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Fetal Humanity and Brain Function Essay

Baruch Brody begins his argument by making assumptions that a fetus, being a human being must acquire all the essential properties of a human being, such that the loss of any would lead to out of existence or death. Thus, the essential property of a human being is the property whereby the loss would result in the death of the human being. From the Brain-Death theory, death is defined as an irreparable cessation of brain function. Therefore, it follows that a fetus becomes a human being when it possesses the essential property of a human being that is, having a brain that has not suffered irreparable cessation of function.

To reinforce this conviction, he added that by the sixth week of conception, when the fetus possesses a functioning brain, all the other properties that are required for being human are also present. However, when the fetus acquires all the necessary properties by the sixth week, the fetal brain is still not developed to support spontaneous motion until the third month. Some may argue that the fetus does not comes into humanity until the point of spontaneous movement, so it would be precise to say that fetus becomes a human being at some time between the sixth and twelfth week after its conception.

According to Ramsey’s theory of death, human being goes out of existence or dies only when all the essential properties of being human- that is, the possession of the brain, heart and lung- suffer irreparable cessation of function. And the fetus becomes a human when it acquires any one of the properties. The fetal heart is developed at the second week, prior to the brain and lung. Thus, based on the theory of essentialism, the fetus becomes a human being at week two.

However, as there are progressive developments in the functioning of the fetal heart, it would be more accurate to conclude that the fetus becomes a human being some time between the second and twelfth week of conception. Between the second and twelfth week after conception, the fetus becomes a human being and right to life should prevail. Since it is morally impermissible to intentionally kill a human being, abortion is immoral unless in unusual circumstances. Therefore, it is concluded that moral opposition to abortions is based on human-rights. Evaluation of the argument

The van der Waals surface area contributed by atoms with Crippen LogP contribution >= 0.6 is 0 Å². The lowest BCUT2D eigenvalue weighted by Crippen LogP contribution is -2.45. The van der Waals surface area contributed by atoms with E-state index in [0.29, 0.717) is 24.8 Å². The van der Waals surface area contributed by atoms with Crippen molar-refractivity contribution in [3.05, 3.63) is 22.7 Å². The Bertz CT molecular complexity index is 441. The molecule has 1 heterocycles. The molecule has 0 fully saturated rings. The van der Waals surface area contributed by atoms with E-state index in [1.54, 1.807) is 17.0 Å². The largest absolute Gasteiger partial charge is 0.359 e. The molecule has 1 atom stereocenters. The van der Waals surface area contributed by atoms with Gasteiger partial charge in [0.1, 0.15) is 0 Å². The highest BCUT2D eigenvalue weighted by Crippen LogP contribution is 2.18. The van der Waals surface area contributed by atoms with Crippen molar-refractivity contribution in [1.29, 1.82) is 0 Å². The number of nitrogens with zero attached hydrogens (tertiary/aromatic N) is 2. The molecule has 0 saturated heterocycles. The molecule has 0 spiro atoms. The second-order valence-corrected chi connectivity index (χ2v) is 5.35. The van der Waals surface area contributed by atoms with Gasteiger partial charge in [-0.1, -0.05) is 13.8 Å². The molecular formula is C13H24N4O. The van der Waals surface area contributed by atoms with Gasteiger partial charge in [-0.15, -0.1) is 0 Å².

Baruch Brody attempted to prove that abortion is morally impermissible by showing that a fetus is actually a human being and holds the right to life. Using the brain-death theory and Ramsey’s theory of death, he argues that the fetus becomes a human being not at the moment of conception or at the moment of birth, whereas it is some time between the second week and twelfth week of conception. This is period when the fetus develops its heart, brain and lungs. Once one of these organs starts functioning, it becomes a human being and the right to life should prevail.

First, consider the assumption Brody made. It is reasonable to believe that the loss of the essential property of a human being would entail the human being’s death. Then, based on the Brain-Death theory, he associated the property necessary for being a human with having a functioning brain. However, this creates a fallacy. The Brain-Death theory states that “as long as there has not been an irreparable cessation of brain function, the person continues to exist”, does not equate to the person die if there has been an irreparable cessation of his brain.